The president of the West Virginia Board of Education said he will recommend Dr. James Phares, Randolph County Schools Superintendent, to fill the vacancy created by the termination Thursday of State Superintendent Jorea M. Marple.
Phares said he's humbled and honored to be considered.
Phares said it's just a recommendation, but if the board approves Phares next Wednesday he said he's ready to take the job.
"I have made it known if the board does appoint me that I will accept the appointment and be ready to be in service of the West Virginia's state board of education and all the children in West Virginia," Phares said.
Phares said if he is chosen, the Randolph County Board of Education will have to vote to accept his resignation and appoint an interim superintendent.
Phares has served as superintendent since June 2009. Before that he was superintendent of Marion County Schools from July 2003 to May 2009. He also worked as superintendent in Pocahontas County from 1998 to 2003.
Randolph County Superintendent Dr. James Phares is being considered to fill the position of West Virginia's Board of Education Superintendent
West Virginia Board of Education President Wade Linger released a statement Thursday evening.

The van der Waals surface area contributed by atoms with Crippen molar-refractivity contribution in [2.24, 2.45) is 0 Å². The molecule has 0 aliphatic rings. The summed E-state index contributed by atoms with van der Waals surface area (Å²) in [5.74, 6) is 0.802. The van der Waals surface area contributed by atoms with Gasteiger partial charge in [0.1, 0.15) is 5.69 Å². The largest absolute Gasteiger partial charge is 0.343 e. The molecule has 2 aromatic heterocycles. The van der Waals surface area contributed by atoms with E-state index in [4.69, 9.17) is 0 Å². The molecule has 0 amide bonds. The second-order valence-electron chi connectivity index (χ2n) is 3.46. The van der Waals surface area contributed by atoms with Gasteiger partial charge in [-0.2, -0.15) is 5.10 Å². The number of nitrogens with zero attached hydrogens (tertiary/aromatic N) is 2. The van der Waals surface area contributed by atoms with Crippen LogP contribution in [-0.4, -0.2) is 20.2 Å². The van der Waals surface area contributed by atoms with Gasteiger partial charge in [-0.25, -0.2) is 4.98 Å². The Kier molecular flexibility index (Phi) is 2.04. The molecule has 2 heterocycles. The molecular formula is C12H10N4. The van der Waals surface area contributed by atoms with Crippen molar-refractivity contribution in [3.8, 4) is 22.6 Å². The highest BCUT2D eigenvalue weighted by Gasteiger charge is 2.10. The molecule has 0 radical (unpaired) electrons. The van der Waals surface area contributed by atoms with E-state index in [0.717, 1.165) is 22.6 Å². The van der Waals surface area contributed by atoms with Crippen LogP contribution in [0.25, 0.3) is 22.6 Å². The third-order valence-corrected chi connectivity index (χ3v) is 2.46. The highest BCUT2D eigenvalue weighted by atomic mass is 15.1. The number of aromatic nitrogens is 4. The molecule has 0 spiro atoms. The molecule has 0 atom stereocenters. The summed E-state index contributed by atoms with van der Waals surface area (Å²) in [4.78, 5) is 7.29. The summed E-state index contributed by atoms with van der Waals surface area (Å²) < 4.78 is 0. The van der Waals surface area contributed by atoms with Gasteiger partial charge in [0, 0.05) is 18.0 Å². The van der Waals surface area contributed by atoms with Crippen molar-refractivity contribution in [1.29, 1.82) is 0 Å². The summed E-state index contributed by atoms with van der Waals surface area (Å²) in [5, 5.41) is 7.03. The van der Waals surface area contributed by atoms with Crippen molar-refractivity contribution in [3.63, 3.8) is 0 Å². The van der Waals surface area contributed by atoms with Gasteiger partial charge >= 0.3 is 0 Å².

The W.Va. Board of Education has appointed Deputy State Superintendent Chuck Heinlein as the new state superintendent of schools until the board is able to hire a longer-term individual to serve in that position.
State law does not allow the position to remain vacant.
Linger has indicated that at a special meeting called for Wednesday, Nov. 21, he will recommend the board hire Phares to fill the position.
The Associated Press reported that the state's board of education has fired state schools Superintendent Jorea Marple.
Department of Education spokeswoman Liza Cordeiro said the board voted 5 to 2 on Thursday to terminate Marple's contract.
Cordeiro said board members Jenny Phillips and Priscilla Haden opposed the firing. They announced they will resign from the board, effective Dec. 31.
Marple said she was surprised by the decision. She said she had received only encouragement.
Marple said she hopes to continue to be an advocate for children and teachers.
Groups representing teachers and school workers praised Marple. They said they're dismayed by her firing and the two resignations.
Marple had served as the state's schools chief since March 1, 2011.